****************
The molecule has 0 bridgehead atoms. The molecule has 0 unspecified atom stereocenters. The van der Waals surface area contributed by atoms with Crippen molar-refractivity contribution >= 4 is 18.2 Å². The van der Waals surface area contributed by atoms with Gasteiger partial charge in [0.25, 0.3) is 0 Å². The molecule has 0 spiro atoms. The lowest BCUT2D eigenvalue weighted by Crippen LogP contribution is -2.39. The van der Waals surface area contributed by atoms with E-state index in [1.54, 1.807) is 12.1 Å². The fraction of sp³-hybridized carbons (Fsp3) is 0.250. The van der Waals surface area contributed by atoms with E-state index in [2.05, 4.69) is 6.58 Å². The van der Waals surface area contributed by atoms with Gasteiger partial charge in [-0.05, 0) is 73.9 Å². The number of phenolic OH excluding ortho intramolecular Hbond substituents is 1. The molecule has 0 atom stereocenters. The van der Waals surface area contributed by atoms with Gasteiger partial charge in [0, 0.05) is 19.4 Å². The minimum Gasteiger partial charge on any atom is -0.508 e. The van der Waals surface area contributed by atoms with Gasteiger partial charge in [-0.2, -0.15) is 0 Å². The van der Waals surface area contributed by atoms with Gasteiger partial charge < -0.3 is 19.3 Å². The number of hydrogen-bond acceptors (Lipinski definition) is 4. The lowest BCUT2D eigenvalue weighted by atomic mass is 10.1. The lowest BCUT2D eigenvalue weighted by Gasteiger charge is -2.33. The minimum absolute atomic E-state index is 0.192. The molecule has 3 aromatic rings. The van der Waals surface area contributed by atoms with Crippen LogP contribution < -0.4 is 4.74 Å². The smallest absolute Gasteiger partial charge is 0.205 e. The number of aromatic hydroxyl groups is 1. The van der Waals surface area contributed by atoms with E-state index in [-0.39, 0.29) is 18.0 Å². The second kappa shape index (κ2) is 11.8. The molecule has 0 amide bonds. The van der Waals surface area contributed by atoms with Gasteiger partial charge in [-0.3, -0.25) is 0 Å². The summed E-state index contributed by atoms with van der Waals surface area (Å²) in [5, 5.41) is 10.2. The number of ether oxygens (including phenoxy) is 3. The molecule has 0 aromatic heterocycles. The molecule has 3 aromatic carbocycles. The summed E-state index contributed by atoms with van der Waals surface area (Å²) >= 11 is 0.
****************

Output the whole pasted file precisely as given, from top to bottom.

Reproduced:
The molecule has 0 bridgehead atoms. The molecule has 0 unspecified atom stereocenters. The van der Waals surface area contributed by atoms with Crippen molar-refractivity contribution >= 4 is 18.2 Å². The van der Waals surface area contributed by atoms with Gasteiger partial charge in [0.25, 0.3) is 0 Å². The molecule has 0 spiro atoms. The lowest BCUT2D eigenvalue weighted by Crippen LogP contribution is -2.39. The van der Waals surface area contributed by atoms with E-state index in [1.54, 1.807) is 12.1 Å². The fraction of sp³-hybridized carbons (Fsp3) is 0.250. The van der Waals surface area contributed by atoms with E-state index in [2.05, 4.69) is 6.58 Å². The van der Waals surface area contributed by atoms with Gasteiger partial charge in [-0.05, 0) is 73.9 Å². The number of phenolic OH excluding ortho intramolecular Hbond substituents is 1. The molecule has 0 atom stereocenters. The van der Waals surface area contributed by atoms with Gasteiger partial charge in [0, 0.05) is 19.4 Å². The minimum Gasteiger partial charge on any atom is -0.508 e. The van der Waals surface area contributed by atoms with Gasteiger partial charge in [-0.2, -0.15) is 0 Å². The van der Waals surface area contributed by atoms with Gasteiger partial charge < -0.3 is 19.3 Å². The number of hydrogen-bond acceptors (Lipinski definition) is 4. The lowest BCUT2D eigenvalue weighted by atomic mass is 10.1. The lowest BCUT2D eigenvalue weighted by Gasteiger charge is -2.33. The minimum absolute atomic E-state index is 0.192. The molecule has 3 aromatic rings. The van der Waals surface area contributed by atoms with Crippen LogP contribution < -0.4 is 4.74 Å². The smallest absolute Gasteiger partial charge is 0.205 e. The number of aromatic hydroxyl groups is 1. The van der Waals surface area contributed by atoms with E-state index in [-0.39, 0.29) is 18.0 Å². The second kappa shape index (κ2) is 11.8. The molecule has 0 amide bonds. The van der Waals surface area contributed by atoms with Gasteiger partial charge in [-0.3, -0.25) is 0 Å². The summed E-state index contributed by atoms with van der Waals surface area (Å²) in [5, 5.41) is 10.2. The number of ether oxygens (including phenoxy) is 3. The molecule has 0 aromatic heterocycles. The molecule has 3 aromatic carbocycles. The summed E-state index contributed by atoms with van der Waals surface area (Å²) >= 11 is 0.